According to a Bloomberg report appearing in the November 22 issue of Wealth Management, Goldman Sachs settled a $4 million case with the SEC over Goldman’s ESG research process used to select and monitor securities. Apparently the SEC felt they weren’t properly weighing environmental, social, and governance factors in some of it’s investment products.
The Department of Labor recently announced a new ruling that reverses prior regulations approved under the former Trump administration. In late 2020, the DOL required retirement plan managers to make investment policy on solely on “pecuniary factors”. The final version adds a provision that fiduciaries do not violate their duty of loyalty ‘solely because they take participants’ preferences into account’ when constructing investment plans. The new rule eliminates the ‘pecuniary’ terminology and permits fiduciaries to factor ESG and the economic effects of climate change into the risk and return analysis.
Wall Street, of course, had opposed the old rule and like the new one – they get to create and market new products to the public. The final rule, according to Brian Graff, chief executive of the American Retirement Association, makes it clear that ESG factors do not have to be considered; but that they “may” be considered if they’re considered to be relevant as part of a principles-based fiduciary analysis.
A November 2nd Forbes article, Is ESG Really a Sham, notes that while many of the ESG funds that retail investors expect to be green are really far from it. One problem, he notes, is that so many investors are so focused on low-cost indexing that they have no choice but to include the Coca-Colas and Metas of the world. Retail investors often want solutions-based, positive impact portfolios. To them, an ESG index that has exposure to oil companies is less bad and a portfolio that eliminates oil entirely is better; but one that replaces oil with solar is the best – it’s what they want.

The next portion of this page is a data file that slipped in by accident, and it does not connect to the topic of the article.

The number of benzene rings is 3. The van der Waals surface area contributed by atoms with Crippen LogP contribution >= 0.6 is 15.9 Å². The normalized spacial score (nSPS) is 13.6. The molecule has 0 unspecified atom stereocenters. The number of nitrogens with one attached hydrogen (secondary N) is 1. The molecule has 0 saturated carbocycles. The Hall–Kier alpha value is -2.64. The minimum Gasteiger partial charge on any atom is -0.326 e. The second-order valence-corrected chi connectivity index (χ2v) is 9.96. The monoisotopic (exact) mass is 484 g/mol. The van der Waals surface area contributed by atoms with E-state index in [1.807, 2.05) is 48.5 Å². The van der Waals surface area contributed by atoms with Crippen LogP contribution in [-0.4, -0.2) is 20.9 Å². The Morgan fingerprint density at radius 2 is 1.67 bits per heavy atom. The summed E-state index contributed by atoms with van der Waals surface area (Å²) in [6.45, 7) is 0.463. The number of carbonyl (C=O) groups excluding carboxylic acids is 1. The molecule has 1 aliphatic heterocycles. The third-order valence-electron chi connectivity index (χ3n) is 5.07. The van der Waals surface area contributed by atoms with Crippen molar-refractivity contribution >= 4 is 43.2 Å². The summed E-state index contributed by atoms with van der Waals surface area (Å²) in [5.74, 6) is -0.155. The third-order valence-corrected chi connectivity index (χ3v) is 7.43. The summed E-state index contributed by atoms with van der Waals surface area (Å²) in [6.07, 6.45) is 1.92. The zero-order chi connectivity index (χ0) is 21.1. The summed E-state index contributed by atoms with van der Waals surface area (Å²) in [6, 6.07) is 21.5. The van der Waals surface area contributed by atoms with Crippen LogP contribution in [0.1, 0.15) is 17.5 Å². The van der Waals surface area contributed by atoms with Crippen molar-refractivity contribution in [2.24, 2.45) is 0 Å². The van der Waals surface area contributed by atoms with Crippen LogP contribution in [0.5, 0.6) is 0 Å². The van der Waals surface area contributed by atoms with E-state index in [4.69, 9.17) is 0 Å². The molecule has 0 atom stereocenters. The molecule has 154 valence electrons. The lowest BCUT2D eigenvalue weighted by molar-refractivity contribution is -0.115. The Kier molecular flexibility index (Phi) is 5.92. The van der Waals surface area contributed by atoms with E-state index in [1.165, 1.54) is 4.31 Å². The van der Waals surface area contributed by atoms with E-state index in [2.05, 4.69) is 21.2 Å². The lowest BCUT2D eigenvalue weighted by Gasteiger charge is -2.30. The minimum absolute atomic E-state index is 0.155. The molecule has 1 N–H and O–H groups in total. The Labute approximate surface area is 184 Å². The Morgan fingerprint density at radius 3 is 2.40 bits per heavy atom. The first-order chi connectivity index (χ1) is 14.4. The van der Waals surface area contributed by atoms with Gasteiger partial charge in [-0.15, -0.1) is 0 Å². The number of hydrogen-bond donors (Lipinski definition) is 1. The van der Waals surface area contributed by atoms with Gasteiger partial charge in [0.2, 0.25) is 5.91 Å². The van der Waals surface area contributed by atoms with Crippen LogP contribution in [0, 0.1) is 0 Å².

But, ESG indexes typically have minimal exposure to such solutions-based investments as clean energy, green transportation, sustainable real estate, and all the rest. But, the ESG acronym does sell well.
One problem, according to Marc Shoffman of Financial Advisor IQ, is that there are no standardized rules in the U.S. governing what constitutes an ESG fund. ESG is simply not well defined. That’s one of the reasons it has become a political football, as well. Florida and Texas, for example, have banned the use of ESG by state pension funds.
As Pete Krull at Forbes states, retail investors need to understand the difference between ESG investing and sustainable investing. There’s a big difference. I might add that investment outcomes just might be very different, as well.